Can Markus Golden take Titans' pass rush to the next level?

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NASHVILLE, Tenn. -- After coming within a game of reaching the Super Bowl last season, the Tennessee Titans are searching for what could put them over the top -- and finding more ways to disrupt opposing quarterbacks could be it. The Titans' 43 regular-season sacks last season tied them for 13th in the NFL.

Here are realistic options general manager Jon Robinson could consider to help make the Titans a more dangerous pass-rushing team:

The free-agent addition

Markus Golden, outside linebacker/defensive end

Pairing the 28-year-old Golden with third-year outside linebacker Harold Landry would give the Titans a potent duo on the edge and provide much-needed veteran leadership. Golden had 77 pass rushes in which he got the first pressure (12th in the NFL) last season for the New York Giants. Landry finished 13th with 76 first-pressure rushes. Golden produced 10 sacks, 27 QB hits and 13 tackles for loss.

The Giants used Golden on inside stunts in addition to allowing him to attack the passer from the edge. Golden uses his heavy hands and powerful body to aggressively set the edge in both standup and hand-in-the-dirt stances. That offers scheme flexibility so he can become a defensive end in sub-packages when the Titans want to beef up their pass defense.

Golden is no stranger to making plays against the run, as shown by his 72 tackles last season, of which 37 were solo efforts.

Titans coach Mike Vrabel values versatile, high-motor edge defenders for his defense, and Golden matches that description. Tennessee was interested in 2019 free-agent pass-rusher Za'Darius Smith, but the four-year, $66 million contract he signed with the Green Bay Packers was more than the Titans wanted to pay. The Titans can get a player in Golden who is similar to Smith but should be less expensive. Golden has an equivalent body of work when considering his 2016 season in which he posted 12.5 sacks, 22 QB hits and 12 tackles for loss.

The in-house free agent to re-sign

Kamalei Correa, outside linebacker

Correa, 25, came on strong toward the end of the 2019 season. He finished with five sacks and added two more during the postseason. Correa posted sacks in six of his final eight games last season. Vrabel was very complimentary of Correa when he spoke about the pending free agent at the NFL combine last month.

"I always appreciated his effort," Vrabel said. "Guys that play hard for our football team and play with a great effort and finish, we are going to try and find places for. He always wanted to make plays and do well. We talked to him about doing his job and making the plays that he was supposed to make and that would be plenty. He did that down the stretch, and I was proud of him -- how he played and his toughness. It wasn't perfect, but I can always count on great effort from Kamalei."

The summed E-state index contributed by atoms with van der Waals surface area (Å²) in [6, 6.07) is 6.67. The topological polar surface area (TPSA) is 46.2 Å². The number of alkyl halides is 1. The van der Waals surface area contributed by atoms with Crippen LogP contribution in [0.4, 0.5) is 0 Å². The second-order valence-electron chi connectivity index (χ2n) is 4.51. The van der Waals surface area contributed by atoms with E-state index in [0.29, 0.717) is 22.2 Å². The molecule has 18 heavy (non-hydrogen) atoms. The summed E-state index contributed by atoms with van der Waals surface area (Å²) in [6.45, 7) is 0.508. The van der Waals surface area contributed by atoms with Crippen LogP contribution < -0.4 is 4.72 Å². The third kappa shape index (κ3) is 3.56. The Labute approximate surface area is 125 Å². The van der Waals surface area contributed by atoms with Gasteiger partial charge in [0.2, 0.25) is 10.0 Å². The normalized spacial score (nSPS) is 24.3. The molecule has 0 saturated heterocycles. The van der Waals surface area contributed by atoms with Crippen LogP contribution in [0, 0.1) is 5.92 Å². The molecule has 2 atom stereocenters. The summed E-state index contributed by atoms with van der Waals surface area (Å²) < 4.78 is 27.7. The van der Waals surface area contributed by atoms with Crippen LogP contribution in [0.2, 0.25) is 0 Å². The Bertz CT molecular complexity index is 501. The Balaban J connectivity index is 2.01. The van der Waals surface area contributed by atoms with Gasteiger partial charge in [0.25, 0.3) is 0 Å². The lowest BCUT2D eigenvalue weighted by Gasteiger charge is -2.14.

Bringing Correa back shouldn't be difficult for the Titans. He really settled in as an outside linebacker with Tennessee after initially being miscast as an inside linebacker when he started his career with the Baltimore Ravens. Bringing Correa back would give the Titans a veteran rotational player who can continue to be called upon to provide a boost to the defense.

The draft pick

Jonathan Greenard, outside linebacker/defensive end

The Titans waited until the fifth round of the 2019 draft to add a pass-rusher when they selected D'Andre Walker with the 168th pick. They'll likely add a disruptive player earlier this year. Greenard is a prospect the Titans seem to like and should be there for them in the second round. The Titans met with the former Gator at the Senior Bowl and the combine.

Greenard has the ability to bend coming off the edge to win the leverage battle. At 6-foot-2, it's easier to get under offensive linemen and drive them back to the quarterback. That's something Greenard said he learned from former NFL pass-rusher Elvis Dumervil before transferring from Louisville. Getting a jump off the ball is one of Greenard's best attributes and it allows him to use his power.

"I love to showcase how I have a good get-off," Greenard said. "That threatens the tackles to open their hips more so I can get a counter inside move. I like to keep them on their toes. I can switch it up and give them power a little bit. If you look at my film, you would expect me to speed rush, but I'm 262 pounds, so I want to use that as well."

Toughness is another attribute that should appeal to the Titans. Greenard dealt with a wrist injury last season but continued to be a balanced edge defender who got after the quarterback and didn't give up contain against the run often. He transferred from Louisville to Florida and finished as a first-team All-SEC selection after leading the Gators with 9.5 sacks and 15.5 tackles for loss in 12 starts. He also posted 52 total tackles, an interception, four pass breakups and three forced fumbles.